Although made over ten years ago, the movie, Gattaca is more relevant to the times of today than when it was made. Genetic profiling is just a small part of the coming social engineering to be expected, based upon determinants presumed more absolute as scientific theoretics allow…sometimes forgotten to still have speculative basis and perhaps too generally accepted for the sake of expedience. Quite an opening for director/writer Andrew Niccol in his creation of a very moving film which challenges the “easy bake” protocols of a technocracy that wants to design the future of its society around genetic expectation; he that would have man and woman more than the sum of genetic “parts”.
Somewhere in this society, its social engineers forgot about character and how it is forged in the furnace of adversity. This is where Vincent Freeman’s (played expertly by Ethan Hawke) quest to travel among the stars begins, once he discovers a cottage industry underground to help those predetermined to be genetically inferior, to still have at least an inside chance to realize dreams otherwise denied them. This is the stuff upon which good science fiction is based. And drama.
His tragic “sponsor” in this intrigue is Jerome Morrow (played by the gifted Jude Law) who provides him identity and blood, urine…whatever is needed, to sell Vincent as Jerome, to Gattaca, the space academy where astronauts are made. Vincent had come to consider this a viable possibility when he out performed his genetically superior brother by the sheer strength of his own will, thereupon leaving home to begin a clandestine (relatively untraceable life) in order to begin his charade.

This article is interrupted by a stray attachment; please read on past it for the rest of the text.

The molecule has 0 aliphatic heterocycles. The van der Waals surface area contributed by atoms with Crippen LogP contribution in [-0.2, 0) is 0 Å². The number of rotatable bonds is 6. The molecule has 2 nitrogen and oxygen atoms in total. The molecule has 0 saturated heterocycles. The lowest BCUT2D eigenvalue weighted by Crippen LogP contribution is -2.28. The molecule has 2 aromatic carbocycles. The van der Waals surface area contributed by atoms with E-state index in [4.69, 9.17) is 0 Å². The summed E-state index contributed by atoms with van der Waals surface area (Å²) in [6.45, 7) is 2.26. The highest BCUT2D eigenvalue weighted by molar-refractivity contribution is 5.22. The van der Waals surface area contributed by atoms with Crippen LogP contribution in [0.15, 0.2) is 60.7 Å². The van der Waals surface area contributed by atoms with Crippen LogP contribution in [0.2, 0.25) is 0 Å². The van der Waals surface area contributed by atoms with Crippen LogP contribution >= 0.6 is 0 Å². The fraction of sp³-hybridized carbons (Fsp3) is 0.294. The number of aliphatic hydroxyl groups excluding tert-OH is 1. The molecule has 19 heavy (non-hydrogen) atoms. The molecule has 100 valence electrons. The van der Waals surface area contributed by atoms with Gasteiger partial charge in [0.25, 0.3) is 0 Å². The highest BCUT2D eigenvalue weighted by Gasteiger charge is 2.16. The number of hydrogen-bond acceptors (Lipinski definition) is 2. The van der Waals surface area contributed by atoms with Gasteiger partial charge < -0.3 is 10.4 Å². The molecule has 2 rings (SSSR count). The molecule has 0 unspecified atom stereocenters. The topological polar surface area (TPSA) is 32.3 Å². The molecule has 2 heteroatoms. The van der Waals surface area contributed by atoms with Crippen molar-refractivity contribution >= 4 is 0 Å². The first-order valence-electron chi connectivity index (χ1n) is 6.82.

The hauntingly beautiful Uma Thurman serves her role as Irene Cassini with an equally haunting performance. Ethan Hawke interprets his role so well it is a natural and embracing process that allows her, as well as others, to come into Vincent Freeman’s predicament with empathy. Depictions in the scenes, and the action core, exploit this in such moving ways the viewer will most likely shed a tear or two.
Before this film is over viewers may not take for granted so much (as before) that all progress is beneficial and not all that is known, genetically or otherwise, is based on wise “knowing”. There might even be some realms in which exploration requires more than is presently had.
No unpardonable language, no nudity (dang it) and not too intense for children.
P.S.: Did I mention Ernest Borgnine appears? A real treat. Gore Vidal too.